I was always way too busy to develop it properly, to market and advertise it, so now what’s come up is that a group of people who already put together a podcasting network for the video gaming industry now want to put together a podcasting network for cannabis. It’s called CannabisRadio.com and they have signed me on. My show, The Russ Belville Show, is exclusively through CannabisRadio.com. 420 Radio is going to become an all cannabis-related music stream, and also provide entertainment-related programming like cannabis cups, hempfests, expos and stuff like that. The current talk radio shows will migrate over to CannabisRadio.com.
The CannabisRadio.com lineup will include live talk radio, live event coverage and election coverage, and podcasting for all cannabis subjects. We cover legislation, advocacy, cultivation, legal issues, enthusiasts… all sorts of categories. For example, Vivian McPeak of Seattle Hempfest has a show, Mitch Earlywine of NORML has a show, SSDP has a show, and Kyle Kushman, the renowned grower, too. We’re building a one-stop shop for all the best cannabis-related shows.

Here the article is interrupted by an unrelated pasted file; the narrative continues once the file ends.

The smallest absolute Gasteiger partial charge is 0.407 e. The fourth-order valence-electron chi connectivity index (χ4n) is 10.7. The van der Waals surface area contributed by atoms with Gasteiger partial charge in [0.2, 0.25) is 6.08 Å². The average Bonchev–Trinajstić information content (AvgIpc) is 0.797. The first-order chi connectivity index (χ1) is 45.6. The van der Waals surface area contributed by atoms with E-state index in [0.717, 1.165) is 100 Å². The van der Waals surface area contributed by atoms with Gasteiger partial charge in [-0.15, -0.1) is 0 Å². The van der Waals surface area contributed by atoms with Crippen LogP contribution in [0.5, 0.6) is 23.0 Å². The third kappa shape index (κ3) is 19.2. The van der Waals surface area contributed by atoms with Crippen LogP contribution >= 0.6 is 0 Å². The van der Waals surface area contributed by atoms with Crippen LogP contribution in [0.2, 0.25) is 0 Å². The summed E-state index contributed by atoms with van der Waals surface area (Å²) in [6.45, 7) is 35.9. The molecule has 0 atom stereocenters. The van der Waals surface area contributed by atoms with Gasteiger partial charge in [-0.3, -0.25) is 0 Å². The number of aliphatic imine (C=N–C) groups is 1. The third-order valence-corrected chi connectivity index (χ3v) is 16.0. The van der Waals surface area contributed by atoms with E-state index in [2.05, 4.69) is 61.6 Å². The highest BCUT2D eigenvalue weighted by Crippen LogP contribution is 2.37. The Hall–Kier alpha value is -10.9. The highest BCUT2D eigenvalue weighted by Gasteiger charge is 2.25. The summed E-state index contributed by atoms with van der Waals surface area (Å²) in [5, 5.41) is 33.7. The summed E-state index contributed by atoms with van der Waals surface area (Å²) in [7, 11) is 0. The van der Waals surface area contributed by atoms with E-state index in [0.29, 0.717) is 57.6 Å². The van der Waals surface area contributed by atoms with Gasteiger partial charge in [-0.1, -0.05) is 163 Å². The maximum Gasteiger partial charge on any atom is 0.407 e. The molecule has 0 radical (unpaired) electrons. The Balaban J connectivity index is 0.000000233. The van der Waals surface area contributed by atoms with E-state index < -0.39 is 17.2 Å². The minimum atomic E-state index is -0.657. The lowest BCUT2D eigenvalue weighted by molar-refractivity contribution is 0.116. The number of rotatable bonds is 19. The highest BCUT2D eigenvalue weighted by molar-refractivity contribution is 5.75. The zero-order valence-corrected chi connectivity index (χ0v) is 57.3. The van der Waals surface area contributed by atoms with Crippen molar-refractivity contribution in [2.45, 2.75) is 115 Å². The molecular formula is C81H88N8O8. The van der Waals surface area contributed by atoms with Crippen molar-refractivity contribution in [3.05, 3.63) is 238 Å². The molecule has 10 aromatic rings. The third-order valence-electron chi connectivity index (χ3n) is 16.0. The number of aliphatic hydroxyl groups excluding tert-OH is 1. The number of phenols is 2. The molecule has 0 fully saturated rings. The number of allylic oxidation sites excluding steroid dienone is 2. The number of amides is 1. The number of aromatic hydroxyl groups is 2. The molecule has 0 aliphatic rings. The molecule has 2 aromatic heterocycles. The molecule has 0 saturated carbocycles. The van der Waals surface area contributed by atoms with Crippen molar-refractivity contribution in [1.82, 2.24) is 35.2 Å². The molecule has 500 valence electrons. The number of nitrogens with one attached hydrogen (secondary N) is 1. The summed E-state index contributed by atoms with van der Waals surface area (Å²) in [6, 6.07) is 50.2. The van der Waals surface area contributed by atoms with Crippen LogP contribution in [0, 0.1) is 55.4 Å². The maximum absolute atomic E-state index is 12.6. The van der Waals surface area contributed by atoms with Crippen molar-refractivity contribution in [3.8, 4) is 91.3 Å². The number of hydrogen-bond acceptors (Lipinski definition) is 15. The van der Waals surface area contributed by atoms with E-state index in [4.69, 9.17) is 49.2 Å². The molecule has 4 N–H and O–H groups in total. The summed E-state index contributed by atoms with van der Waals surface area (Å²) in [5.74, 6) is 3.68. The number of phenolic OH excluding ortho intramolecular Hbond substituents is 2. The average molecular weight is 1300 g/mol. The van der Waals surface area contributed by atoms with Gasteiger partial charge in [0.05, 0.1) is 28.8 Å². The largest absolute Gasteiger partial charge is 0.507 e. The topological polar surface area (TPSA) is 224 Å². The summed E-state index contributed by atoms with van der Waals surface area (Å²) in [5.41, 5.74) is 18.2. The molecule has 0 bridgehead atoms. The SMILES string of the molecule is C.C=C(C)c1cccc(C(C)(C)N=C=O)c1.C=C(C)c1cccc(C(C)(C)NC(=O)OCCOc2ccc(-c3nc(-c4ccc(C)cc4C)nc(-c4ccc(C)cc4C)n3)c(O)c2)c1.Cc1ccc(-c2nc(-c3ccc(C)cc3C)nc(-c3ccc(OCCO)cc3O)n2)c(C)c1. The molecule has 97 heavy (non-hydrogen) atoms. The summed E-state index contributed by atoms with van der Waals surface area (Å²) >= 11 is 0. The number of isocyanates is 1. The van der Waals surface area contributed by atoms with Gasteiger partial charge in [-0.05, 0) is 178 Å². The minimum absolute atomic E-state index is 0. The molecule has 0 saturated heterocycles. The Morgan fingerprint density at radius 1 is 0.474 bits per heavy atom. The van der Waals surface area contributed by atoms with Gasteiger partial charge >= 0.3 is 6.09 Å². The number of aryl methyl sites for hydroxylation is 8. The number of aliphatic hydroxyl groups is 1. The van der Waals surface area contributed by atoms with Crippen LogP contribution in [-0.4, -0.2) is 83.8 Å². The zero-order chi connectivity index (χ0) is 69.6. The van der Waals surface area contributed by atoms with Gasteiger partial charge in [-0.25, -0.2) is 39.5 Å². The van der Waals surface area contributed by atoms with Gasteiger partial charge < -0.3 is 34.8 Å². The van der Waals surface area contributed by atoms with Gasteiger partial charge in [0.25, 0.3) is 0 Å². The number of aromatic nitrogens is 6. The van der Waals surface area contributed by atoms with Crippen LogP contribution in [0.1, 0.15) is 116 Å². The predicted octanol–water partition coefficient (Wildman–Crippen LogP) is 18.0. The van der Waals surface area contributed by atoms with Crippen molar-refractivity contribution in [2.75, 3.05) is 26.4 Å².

OCC: You supported Measure 91 in Oregon, can you explain more about what you did during the campaign?
RB: Over the years I have had many opportunities to deal with those opposed to cannabis legalization. Currently, the opposition is led by a guy named Kevin Sabet. His group is called Project SAM, or Smart Approaches to Marijuana use, but I like to call them Project SAMUEL, Smart Approaches to Marijuana Uses Except Legalization!
They are the leading anti-marijuana group and I had the opportunity to debate him at the Baker Institute in March of 2012. I have seen him in a lot of debates and I’m proud to say I think I flustered him more than anyone I have ever seen. Kevin Sabet is the Joker to my Batman. All your best superheroes are defined by their enemies, and he is my Joker.